The College Preparatory Program
“I could feel myself improving… in reading, analyzing, and writing concisely… I didn’t just learn, I became a better thinker.” — Banthisa Somboon, 2014
An intensive review in four major skill areas for students who wish to strengthen their preparation for college-level work. Each skill module meets two or three mornings or afternoons per week. Students enrolled in this curricular option are required to take all four modules.
Rose-Ellen Lessy, Barbara Morris, Steen Sehnert
Students reinforce skills in grammar and punctuation as they learn to narrow a general subject into a usable, focused thesis and to write a coherent and informed essay. Through reading, debate, and writing, students develop writing strategies for different types of assignments such as examinations, reports, and term papers. Through careful readings of a variety of short articles and excerpts, students develop an appreciation for the writing skills essential in an academic setting.
New Approaches To Mathematics
In New Approaches To Mathematics, students practice mathematics as an experimental, discovery-based science, solving open-ended problems through experimentation and creativity. They later revisit their hypotheses and prove them using novel proof techniques. In the second half of the course, students sample various branches of pure and applied mathematics, with topics selected from fields including cryptography, probability, number theory, and geometry. This course develops students' creativity, independent thinking, logical reasoning, and ability to rigorously support their ideas. Instead of using the standard lecture approach, this module uses in-class group exercises in which students support and complement each other through the entire problem solving process, from understanding the problem to presenting the group's solution to the class.
Reading and Critical Thinking
Rose-Ellen Lessy, Barbara Morris
Students develop an understanding of how language and form work in what they read and see in order to develop methods for identifying and critically evaluating conveyed messages. A variety of literary and visual media is considered, including fiction, poetry, drama, newspaper and magazine articles, movies, and television programs.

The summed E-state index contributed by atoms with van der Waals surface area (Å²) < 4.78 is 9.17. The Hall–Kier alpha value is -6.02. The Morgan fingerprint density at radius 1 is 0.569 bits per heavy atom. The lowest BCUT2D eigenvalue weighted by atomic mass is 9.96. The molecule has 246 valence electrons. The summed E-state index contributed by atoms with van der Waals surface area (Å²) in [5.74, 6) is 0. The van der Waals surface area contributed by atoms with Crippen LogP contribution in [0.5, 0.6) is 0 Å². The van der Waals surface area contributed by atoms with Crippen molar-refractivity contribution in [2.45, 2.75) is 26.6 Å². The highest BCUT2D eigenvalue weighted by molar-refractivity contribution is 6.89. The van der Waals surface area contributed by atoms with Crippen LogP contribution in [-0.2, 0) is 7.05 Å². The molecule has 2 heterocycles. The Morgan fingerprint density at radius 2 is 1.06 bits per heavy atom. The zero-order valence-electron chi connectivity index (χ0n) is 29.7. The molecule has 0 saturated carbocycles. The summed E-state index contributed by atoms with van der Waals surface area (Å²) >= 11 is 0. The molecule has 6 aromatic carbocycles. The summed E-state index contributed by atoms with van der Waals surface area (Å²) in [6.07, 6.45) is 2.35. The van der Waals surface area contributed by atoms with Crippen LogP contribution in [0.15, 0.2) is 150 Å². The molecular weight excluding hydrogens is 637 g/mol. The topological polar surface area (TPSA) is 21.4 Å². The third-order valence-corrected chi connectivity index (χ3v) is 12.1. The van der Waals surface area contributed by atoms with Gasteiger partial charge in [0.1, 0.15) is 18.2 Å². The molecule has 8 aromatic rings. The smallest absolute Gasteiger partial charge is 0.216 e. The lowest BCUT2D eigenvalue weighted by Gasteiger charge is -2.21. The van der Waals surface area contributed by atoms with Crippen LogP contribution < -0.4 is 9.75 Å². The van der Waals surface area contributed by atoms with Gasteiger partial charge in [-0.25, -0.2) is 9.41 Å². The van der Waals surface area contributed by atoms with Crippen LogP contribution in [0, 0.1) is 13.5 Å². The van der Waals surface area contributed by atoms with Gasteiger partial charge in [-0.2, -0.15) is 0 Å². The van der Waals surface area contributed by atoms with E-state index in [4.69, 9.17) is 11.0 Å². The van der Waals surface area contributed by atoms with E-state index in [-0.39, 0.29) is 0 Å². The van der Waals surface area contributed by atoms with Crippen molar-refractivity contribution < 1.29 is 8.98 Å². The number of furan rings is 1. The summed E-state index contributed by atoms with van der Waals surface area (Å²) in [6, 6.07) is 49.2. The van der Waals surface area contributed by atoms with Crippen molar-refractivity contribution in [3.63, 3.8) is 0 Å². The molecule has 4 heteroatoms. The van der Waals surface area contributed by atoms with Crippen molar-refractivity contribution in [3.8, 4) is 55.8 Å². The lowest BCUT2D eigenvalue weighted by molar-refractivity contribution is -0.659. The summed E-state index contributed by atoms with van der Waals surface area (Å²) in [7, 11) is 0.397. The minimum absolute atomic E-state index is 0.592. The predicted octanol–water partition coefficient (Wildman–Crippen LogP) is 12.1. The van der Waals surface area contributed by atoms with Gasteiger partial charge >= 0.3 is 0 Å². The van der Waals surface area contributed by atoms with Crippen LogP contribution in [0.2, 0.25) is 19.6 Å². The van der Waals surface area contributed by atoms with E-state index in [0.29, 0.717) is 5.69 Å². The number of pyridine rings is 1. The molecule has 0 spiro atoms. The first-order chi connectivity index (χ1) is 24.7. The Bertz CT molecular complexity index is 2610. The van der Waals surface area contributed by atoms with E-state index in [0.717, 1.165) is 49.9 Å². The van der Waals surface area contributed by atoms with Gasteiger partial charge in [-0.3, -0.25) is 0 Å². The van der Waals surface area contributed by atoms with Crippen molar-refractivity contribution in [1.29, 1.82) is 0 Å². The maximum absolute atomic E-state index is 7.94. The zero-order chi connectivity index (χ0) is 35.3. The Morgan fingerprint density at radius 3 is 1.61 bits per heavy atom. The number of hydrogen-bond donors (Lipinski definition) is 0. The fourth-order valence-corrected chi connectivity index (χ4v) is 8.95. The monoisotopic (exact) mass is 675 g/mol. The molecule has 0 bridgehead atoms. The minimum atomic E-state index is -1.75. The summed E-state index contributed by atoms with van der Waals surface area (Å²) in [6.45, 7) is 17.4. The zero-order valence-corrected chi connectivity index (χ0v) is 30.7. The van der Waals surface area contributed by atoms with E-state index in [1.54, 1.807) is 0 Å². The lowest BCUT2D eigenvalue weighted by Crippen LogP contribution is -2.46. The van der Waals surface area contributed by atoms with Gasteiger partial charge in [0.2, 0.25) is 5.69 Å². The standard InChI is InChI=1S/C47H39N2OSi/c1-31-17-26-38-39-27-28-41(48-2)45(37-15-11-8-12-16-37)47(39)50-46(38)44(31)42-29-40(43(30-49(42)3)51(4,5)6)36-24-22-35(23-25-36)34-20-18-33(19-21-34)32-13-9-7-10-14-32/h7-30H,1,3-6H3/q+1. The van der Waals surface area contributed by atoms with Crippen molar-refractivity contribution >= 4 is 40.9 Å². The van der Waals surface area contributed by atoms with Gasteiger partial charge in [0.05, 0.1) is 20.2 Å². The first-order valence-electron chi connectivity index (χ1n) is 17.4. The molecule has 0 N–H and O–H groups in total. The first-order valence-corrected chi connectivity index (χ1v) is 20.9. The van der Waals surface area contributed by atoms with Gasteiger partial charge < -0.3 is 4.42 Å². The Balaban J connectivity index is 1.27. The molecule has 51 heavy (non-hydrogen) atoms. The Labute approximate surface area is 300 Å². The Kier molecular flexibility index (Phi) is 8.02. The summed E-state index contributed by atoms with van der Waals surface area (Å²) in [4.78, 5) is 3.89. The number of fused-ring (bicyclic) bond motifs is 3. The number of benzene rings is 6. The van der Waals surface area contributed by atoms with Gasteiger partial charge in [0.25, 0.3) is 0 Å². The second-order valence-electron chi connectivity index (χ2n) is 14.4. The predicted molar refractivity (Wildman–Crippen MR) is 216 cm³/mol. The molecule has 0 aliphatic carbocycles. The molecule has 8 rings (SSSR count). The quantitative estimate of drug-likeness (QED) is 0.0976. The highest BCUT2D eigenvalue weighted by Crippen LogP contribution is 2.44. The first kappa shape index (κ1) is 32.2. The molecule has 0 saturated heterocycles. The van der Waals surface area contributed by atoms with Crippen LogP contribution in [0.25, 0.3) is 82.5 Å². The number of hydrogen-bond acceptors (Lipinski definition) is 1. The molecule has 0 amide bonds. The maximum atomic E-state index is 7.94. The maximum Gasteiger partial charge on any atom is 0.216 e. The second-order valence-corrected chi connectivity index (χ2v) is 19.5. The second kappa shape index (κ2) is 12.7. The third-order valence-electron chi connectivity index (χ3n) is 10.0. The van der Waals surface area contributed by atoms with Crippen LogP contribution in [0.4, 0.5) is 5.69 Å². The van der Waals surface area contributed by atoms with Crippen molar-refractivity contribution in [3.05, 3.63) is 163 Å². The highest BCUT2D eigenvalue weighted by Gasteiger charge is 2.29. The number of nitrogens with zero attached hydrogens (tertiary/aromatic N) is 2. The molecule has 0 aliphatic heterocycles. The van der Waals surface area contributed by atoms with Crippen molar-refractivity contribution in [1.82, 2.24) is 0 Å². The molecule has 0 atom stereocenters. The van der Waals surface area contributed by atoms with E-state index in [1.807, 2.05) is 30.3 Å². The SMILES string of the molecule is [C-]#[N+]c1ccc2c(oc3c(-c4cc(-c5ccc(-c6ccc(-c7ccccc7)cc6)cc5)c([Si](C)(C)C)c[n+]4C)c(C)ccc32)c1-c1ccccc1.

Study Skills and Research Techniques
Steen Sehnert, Anne Summers
Students practice the skills required to complete college assignments productively and to do research in a university library. Extensively considered are time management, note-taking, outlining, examination preparation, and effective class participation. Students are trained to use the full resources of a library, including traditional research tools as well as computerized catalogs, abstracts, indexes, and bibliographic databases.
Rose Ellen Lessy holds an A.B. from Brown University in comparative literature and an M.A. from Cornell University, where she is currently completing her Ph.D. in English and American literature. She has served as an instructor for several years in the John S. Knight writing program at Cornell. Her dissertation focuses on the relationship between American literary realism and medical science in the early twentieth century.
Barbara Morris is a University of Chicago Ph.D. and the co-founder of a pioneering program in graduate research and writing at Parsons the New School for Design in the division of Art, Media and Technology. She has worked as a professor of film and literature at UCLA, Rutgers University, and Fordham University. Dr. Morris has received research fellowships from the Fulbright Committee, the American Council of Learned Societies, and the governments of Spain, the United States, and Argentina for her work in cinema studies.
Steen Sehnert majored in psychology and philosophy at Colby College and holds a Ph.D. in psychology from Columbia University. He studies the effect of engagement with material on learning and comprehension, investigating the best ways to engage students in the classroom and at home. Most recently he has been trying to understand where value comes from and how people can affect their own experience of value in the way they engage with a stimulus.
Anne Summers holds a B.A from Barnard College and is currently pursuing a Ph.D in English at Stony Brook University. She is a recipient of a Graduate Council Fellowship at Stony Brook and is specializing in Victorian literature with an additional graduate certificate in women’s and gender studies. Her research interests include visual culture and female authorship, labor, and education in the Victorian period. She has worked as a high school and middle school tutor, an SAT prep instructor, and a reading teacher.
Debbie Yuster received a Ph.D. in mathematics from Columbia in 2007. She is currently an assistant professor of mathematics at SUNY Maritime. Prior to this, she held a postdoctoral fellowship at the Center for Discrete Mathematics and Theoretical Computer Science (DIMACS) at Rutgers University. Her research interests include combinatorics, computational geometry, and algebraic aspects of topological dynamics. Dr. Yuster has taught undergraduate courses at Columbia and other universities, and has worked with New York City math teachers and their students in order to promote interest in math, as part of the National Science Foundation's GK-12 program.